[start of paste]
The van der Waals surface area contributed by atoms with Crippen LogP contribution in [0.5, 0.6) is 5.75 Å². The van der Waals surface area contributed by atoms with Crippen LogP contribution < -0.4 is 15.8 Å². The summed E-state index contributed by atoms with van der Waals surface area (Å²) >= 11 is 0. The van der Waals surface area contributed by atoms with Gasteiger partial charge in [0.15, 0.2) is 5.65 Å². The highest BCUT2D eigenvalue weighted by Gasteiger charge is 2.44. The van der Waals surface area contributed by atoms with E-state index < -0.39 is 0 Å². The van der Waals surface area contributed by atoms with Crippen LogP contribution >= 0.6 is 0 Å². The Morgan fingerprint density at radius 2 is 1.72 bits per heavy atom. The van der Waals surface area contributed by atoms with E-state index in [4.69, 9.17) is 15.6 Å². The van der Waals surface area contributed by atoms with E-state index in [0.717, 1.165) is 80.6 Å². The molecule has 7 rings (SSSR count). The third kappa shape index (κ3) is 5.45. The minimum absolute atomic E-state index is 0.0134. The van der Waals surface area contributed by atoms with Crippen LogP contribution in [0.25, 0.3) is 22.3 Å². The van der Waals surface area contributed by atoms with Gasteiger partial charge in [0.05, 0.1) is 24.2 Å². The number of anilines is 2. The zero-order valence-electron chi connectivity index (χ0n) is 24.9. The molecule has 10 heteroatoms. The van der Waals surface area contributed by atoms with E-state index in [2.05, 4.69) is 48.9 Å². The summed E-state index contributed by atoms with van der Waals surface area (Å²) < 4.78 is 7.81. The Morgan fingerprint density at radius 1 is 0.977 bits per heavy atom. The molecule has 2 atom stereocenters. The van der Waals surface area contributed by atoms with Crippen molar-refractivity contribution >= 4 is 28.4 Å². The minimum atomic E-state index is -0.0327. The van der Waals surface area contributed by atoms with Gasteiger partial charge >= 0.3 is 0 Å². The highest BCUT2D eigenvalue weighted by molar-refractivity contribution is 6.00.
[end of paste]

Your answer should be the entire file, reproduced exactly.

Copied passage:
The van der Waals surface area contributed by atoms with Crippen LogP contribution in [0.5, 0.6) is 5.75 Å². The van der Waals surface area contributed by atoms with Crippen LogP contribution < -0.4 is 15.8 Å². The summed E-state index contributed by atoms with van der Waals surface area (Å²) >= 11 is 0. The van der Waals surface area contributed by atoms with Gasteiger partial charge in [0.15, 0.2) is 5.65 Å². The highest BCUT2D eigenvalue weighted by Gasteiger charge is 2.44. The van der Waals surface area contributed by atoms with E-state index < -0.39 is 0 Å². The van der Waals surface area contributed by atoms with Crippen LogP contribution >= 0.6 is 0 Å². The Morgan fingerprint density at radius 2 is 1.72 bits per heavy atom. The van der Waals surface area contributed by atoms with E-state index in [4.69, 9.17) is 15.6 Å². The van der Waals surface area contributed by atoms with E-state index in [0.717, 1.165) is 80.6 Å². The molecule has 7 rings (SSSR count). The third kappa shape index (κ3) is 5.45. The minimum absolute atomic E-state index is 0.0134. The van der Waals surface area contributed by atoms with Crippen LogP contribution in [0.25, 0.3) is 22.3 Å². The van der Waals surface area contributed by atoms with Gasteiger partial charge in [0.05, 0.1) is 24.2 Å². The number of anilines is 2. The zero-order valence-electron chi connectivity index (χ0n) is 24.9. The molecule has 10 heteroatoms. The van der Waals surface area contributed by atoms with E-state index in [2.05, 4.69) is 48.9 Å². The summed E-state index contributed by atoms with van der Waals surface area (Å²) < 4.78 is 7.81. The Morgan fingerprint density at radius 1 is 0.977 bits per heavy atom. The molecule has 2 atom stereocenters. The van der Waals surface area contributed by atoms with Crippen molar-refractivity contribution >= 4 is 28.4 Å². The minimum atomic E-state index is -0.0327. The van der Waals surface area contributed by atoms with Gasteiger partial charge >= 0.3 is 0 Å². The highest BCUT2D eigenvalue weighted by molar-refractivity contribution is 6.00.